The War Years
The interned refugees released into Canada remained accountable to various government departments. Their ability to travel was restricted and they had to report monthly to immigration officers and the Royal Canadian Mounted Police. They were reminded of their likely removal to Europe at the end of the war and warned: “Refugees should be careful to limit their personal belongings and luggage as far as possible to a total not exceeding 150 lbs.”
Students, with the support of their sponsors, fared very well. It was more difficult for those released as workers, particularly for older refugees. Permission was needed to change employers, and many complained of exploitation. The men sent to farms were particularly vulnerable. The refugees could be re-interned if they complained publically about their treatment or refused to remain with their approved employers.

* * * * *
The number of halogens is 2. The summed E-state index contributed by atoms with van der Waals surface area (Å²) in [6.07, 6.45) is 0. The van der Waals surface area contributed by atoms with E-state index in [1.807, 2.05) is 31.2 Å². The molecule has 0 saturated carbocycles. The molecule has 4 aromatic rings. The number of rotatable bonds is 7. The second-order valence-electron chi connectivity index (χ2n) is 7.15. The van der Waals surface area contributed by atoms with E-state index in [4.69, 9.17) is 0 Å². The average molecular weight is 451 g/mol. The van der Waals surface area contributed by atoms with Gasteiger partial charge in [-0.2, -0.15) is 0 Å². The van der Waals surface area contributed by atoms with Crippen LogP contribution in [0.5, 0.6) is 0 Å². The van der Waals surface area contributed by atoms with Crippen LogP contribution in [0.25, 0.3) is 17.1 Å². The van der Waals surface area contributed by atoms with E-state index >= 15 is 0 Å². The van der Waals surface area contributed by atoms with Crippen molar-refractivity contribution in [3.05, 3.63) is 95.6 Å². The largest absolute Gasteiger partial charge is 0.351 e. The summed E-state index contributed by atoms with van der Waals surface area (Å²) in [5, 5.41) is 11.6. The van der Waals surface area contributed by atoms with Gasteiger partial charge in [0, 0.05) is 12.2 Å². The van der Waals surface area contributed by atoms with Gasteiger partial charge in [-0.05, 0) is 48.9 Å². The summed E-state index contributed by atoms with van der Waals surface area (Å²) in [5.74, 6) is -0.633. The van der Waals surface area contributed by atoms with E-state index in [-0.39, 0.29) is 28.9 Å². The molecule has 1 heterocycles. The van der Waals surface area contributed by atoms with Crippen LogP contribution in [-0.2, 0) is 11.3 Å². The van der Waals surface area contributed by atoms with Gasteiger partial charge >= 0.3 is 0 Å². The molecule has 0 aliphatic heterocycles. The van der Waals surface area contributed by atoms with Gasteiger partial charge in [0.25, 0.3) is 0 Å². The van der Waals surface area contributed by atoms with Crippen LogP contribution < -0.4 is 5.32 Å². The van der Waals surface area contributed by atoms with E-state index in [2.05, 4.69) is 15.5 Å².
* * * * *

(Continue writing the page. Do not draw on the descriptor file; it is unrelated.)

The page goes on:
Canadian Jews were predominantly eastern European, first generation and working class. They were not always certain how to treat these educated, eloquent German and Austrian Jews. The former internees were advised not to marry Canadians, and when they did their new wives faced loss of citizenship.
In November 1943, with stories of the horrific fate of European Jewry appearing in the press, Canada agreed to release the remaining refugees. Camp I was closed and about 50 mentally and physically ill and otherwise “unreleasable” refugees were shipped back to Britain.
A collection of images relating to the war years.